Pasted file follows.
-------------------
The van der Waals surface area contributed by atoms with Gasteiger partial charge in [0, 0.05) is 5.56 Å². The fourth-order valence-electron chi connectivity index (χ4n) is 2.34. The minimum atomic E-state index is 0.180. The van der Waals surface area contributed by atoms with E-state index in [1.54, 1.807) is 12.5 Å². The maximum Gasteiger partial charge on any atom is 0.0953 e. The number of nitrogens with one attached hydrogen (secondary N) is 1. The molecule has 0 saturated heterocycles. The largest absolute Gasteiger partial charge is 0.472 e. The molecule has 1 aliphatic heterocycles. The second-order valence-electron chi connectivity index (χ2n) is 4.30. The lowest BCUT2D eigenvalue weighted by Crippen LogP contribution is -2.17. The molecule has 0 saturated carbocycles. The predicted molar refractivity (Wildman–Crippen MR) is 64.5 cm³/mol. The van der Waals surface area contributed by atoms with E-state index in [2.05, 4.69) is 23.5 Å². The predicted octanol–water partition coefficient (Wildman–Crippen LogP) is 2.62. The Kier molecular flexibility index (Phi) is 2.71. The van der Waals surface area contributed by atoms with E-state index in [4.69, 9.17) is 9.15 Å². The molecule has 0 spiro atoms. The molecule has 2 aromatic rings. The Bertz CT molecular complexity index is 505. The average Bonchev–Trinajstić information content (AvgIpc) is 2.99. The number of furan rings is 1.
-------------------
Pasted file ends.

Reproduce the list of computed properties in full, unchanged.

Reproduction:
The van der Waals surface area contributed by atoms with Gasteiger partial charge in [0, 0.05) is 5.56 Å². The fourth-order valence-electron chi connectivity index (χ4n) is 2.34. The minimum atomic E-state index is 0.180. The van der Waals surface area contributed by atoms with E-state index in [1.54, 1.807) is 12.5 Å². The maximum Gasteiger partial charge on any atom is 0.0953 e. The number of nitrogens with one attached hydrogen (secondary N) is 1. The molecule has 0 saturated heterocycles. The largest absolute Gasteiger partial charge is 0.472 e. The molecule has 1 aliphatic heterocycles. The second-order valence-electron chi connectivity index (χ2n) is 4.30. The lowest BCUT2D eigenvalue weighted by Crippen LogP contribution is -2.17. The molecule has 0 saturated carbocycles. The predicted molar refractivity (Wildman–Crippen MR) is 64.5 cm³/mol. The van der Waals surface area contributed by atoms with E-state index in [2.05, 4.69) is 23.5 Å². The predicted octanol–water partition coefficient (Wildman–Crippen LogP) is 2.62. The Kier molecular flexibility index (Phi) is 2.71. The van der Waals surface area contributed by atoms with E-state index in [4.69, 9.17) is 9.15 Å². The molecule has 0 spiro atoms. The molecule has 2 aromatic rings. The Bertz CT molecular complexity index is 505. The average Bonchev–Trinajstić information content (AvgIpc) is 2.99. The number of furan rings is 1.